Rotarians to Read for the Record

Published 12:23 am Thursday, October 6, 2011

Washington (noon) Rotarians will join a nationwide effort to break a National Reading Day record by reading to children across Beaufort County today.

Read for the Record is part of a literacy effort by Jumpstart, a national early education organization, in which volunteers read a selected book to groups of children in various schools and child care facilities nationwide.

Fifteen Washington Rotarians will team up with four members of the Belhaven and Pantego clubs to read “Llama, Llama, Red Pajama” at 13 different locations, including BHM Regional Library, Beaufort County Developmental Center, Washington Montessori School and the Boys and Girls Club of Beaufort County. The event is designed to bring awareness to helping less-privileged children develop the literacy skills they need to be successful in school.

Lisa Woolard, executive director of Beaufort/Hyde Partnership for Children and a noon Rotarian, has helped organize Beaufort County’s participation in Read for the Record since its first year. “It’s a positive thing to do — to show the Rotarians are out there, really working for our community,” said Woolard.

The program began in 2006, with Jumpstart’s story reaching 250,000 children that year. Since then, Jumpstart has continued to top that figure in an effort to decrease the literacy gap.

“In rural counties, a lot of times the only books in the home are the telephone book and the Bible,” said Woolard. “Children don’t hear stories, they don’t hear many words.  They’re not going to be prepared for school, and studies have shown that children who hear less words now are four times as likely to drop out of school later.”

Last year, more than 2 million children were read to during Read for the Record, and Jumpstart is hoping to set a new world record by reaching even more this year. John Tate III, a Washington resident and a (noon) Rotarian, will read to schoolchildren at Chocowinity Primary School.

“I think it’s wonderful,” Tate said, when asked how it felt to be a part of the nationwide effort. “A nationwide day of reading is symbolic of the wider commitment of our country to education and reading.”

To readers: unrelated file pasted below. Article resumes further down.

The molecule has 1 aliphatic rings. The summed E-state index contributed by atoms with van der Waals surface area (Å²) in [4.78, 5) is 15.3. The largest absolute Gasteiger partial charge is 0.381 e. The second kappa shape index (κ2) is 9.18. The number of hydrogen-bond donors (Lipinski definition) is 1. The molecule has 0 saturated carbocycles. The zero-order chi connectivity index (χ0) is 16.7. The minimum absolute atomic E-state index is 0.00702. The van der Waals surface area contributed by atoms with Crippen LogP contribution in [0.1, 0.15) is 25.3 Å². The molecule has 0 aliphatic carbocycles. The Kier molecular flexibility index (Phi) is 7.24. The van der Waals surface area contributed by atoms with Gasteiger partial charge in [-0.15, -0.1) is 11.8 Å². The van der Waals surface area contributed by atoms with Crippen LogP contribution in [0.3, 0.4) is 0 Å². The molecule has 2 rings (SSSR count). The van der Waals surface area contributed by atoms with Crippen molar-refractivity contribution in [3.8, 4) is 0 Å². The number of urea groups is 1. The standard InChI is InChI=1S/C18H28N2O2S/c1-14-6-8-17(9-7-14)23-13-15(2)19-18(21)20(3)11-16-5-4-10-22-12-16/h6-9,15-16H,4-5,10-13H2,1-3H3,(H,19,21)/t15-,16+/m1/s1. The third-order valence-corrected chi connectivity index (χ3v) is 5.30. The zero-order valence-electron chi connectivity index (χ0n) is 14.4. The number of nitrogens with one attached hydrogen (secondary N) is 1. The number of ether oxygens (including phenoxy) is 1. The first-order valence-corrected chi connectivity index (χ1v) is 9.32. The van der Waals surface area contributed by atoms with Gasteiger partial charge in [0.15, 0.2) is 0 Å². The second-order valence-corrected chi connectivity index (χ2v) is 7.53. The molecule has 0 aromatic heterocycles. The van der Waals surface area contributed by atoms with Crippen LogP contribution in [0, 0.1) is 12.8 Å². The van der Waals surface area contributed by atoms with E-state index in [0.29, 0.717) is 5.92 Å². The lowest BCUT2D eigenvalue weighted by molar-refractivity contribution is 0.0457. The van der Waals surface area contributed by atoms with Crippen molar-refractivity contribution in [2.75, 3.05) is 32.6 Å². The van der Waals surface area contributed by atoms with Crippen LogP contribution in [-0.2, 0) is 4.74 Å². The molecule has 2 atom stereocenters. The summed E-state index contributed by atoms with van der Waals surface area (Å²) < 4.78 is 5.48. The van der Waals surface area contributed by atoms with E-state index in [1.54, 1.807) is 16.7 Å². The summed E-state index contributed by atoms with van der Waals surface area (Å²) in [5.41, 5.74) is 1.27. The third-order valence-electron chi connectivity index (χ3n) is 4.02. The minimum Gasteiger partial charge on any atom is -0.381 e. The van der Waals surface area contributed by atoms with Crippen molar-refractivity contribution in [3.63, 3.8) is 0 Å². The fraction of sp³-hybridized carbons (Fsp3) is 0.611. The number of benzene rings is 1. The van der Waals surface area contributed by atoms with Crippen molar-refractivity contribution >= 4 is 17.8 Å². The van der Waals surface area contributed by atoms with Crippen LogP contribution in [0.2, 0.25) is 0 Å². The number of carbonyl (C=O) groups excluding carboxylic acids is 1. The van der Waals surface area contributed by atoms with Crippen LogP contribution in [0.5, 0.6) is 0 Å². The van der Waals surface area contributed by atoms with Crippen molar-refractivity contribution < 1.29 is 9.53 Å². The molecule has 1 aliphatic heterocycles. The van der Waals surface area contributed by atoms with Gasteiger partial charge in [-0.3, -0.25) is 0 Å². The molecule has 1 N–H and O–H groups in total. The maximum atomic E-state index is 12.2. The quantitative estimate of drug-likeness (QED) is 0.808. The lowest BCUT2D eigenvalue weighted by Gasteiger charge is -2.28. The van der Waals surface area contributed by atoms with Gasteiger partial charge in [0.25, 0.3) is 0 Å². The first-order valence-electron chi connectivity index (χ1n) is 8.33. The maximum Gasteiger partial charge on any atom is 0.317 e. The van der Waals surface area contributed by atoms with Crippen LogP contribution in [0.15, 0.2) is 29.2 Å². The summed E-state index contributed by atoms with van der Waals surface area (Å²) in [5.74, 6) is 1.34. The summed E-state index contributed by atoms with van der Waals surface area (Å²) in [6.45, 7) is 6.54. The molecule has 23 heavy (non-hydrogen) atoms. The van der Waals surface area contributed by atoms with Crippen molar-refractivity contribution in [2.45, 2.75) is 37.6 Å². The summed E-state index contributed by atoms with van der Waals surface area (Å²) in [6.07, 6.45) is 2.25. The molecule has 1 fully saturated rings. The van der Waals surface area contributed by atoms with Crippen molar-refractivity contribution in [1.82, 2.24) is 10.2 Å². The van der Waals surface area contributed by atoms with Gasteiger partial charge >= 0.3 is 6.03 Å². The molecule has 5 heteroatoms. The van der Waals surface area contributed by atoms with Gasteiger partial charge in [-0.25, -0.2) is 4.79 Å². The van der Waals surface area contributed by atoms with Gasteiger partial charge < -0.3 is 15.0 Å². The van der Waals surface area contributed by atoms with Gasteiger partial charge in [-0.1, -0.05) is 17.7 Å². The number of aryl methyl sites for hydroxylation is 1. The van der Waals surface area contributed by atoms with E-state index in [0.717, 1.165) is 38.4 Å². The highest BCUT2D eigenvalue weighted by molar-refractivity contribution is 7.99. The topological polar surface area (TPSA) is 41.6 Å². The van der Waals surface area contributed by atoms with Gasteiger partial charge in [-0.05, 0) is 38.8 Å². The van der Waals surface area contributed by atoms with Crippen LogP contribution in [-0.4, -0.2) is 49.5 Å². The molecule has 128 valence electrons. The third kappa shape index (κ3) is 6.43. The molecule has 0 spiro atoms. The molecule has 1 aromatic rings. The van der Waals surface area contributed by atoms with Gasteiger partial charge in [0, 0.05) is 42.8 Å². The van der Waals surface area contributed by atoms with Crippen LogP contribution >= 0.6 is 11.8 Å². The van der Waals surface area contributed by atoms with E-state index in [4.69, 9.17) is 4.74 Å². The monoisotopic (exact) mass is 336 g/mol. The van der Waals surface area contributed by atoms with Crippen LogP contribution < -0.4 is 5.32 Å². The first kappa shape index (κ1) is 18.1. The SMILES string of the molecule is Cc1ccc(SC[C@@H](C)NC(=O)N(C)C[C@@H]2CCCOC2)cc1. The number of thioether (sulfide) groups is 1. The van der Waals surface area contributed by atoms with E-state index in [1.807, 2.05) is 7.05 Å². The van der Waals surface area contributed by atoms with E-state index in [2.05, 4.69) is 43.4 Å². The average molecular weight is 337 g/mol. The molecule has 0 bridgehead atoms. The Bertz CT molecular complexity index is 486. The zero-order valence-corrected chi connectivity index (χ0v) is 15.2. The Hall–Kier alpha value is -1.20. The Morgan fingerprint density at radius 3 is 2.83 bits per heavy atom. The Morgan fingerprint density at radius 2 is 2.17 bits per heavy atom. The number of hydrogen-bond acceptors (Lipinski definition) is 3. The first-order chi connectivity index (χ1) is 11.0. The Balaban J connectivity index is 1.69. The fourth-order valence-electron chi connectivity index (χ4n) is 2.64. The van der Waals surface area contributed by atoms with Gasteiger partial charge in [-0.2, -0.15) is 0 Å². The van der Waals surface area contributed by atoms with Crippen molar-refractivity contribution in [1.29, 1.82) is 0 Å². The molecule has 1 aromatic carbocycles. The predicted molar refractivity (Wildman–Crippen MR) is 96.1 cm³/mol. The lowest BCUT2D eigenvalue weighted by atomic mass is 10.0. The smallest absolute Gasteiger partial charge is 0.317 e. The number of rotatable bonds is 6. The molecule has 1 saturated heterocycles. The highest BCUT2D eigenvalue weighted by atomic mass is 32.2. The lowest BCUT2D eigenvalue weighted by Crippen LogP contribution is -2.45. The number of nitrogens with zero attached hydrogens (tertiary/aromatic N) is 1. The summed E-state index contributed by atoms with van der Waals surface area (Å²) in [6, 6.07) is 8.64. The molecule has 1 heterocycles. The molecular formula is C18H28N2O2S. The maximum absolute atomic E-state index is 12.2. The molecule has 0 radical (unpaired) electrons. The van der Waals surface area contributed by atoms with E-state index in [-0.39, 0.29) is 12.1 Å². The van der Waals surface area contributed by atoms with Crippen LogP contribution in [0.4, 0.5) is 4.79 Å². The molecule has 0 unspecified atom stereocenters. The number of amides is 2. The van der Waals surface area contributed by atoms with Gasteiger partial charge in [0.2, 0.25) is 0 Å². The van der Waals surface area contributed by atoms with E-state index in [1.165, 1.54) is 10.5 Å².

Washington’s (noon) Rotarians are no strangers to the hallways of local schools. Each Monday, a Rotarian volunteers to read to one of the first-grade classes at Eastern Elementary School in an effort to promote literacy, a weekly task that parallels the aims of Jumpstart.

“Jumpstart’s Read for the Record is a way that anyone, anywhere, can show that they believe every child deserves a quality early education,” Chad Elder wrote, via email. Elder is the national director of marketing and communications for Jumpstart. “More than 2 million people will read together, in schools, libraries and homes across America today — including Beaufort County, N.C. By sitting down to read, they’ll be standing up to call for an end to America’s early education achievement gap.”

Copies of “Llama, Llama, Red Pajama,” by author Anna Dewdney, were purchased with grant money from Washington’s Rotary District. All copies will be donated to participating schools when story time is over.

One doesn’t need to be a Rotarian to participate.  Individuals may read the book to their children by going online for free at and be counted for the world record.

Aside from bringing needed attention to a worthy cause, Woolard thinks Read for the Record, and reading to children in general, has much-greater benefits: “If you’re ever feeling down — just go read to a child. At the very least, you’ll get a hug out of it. There’s nothing more uplifting than that.”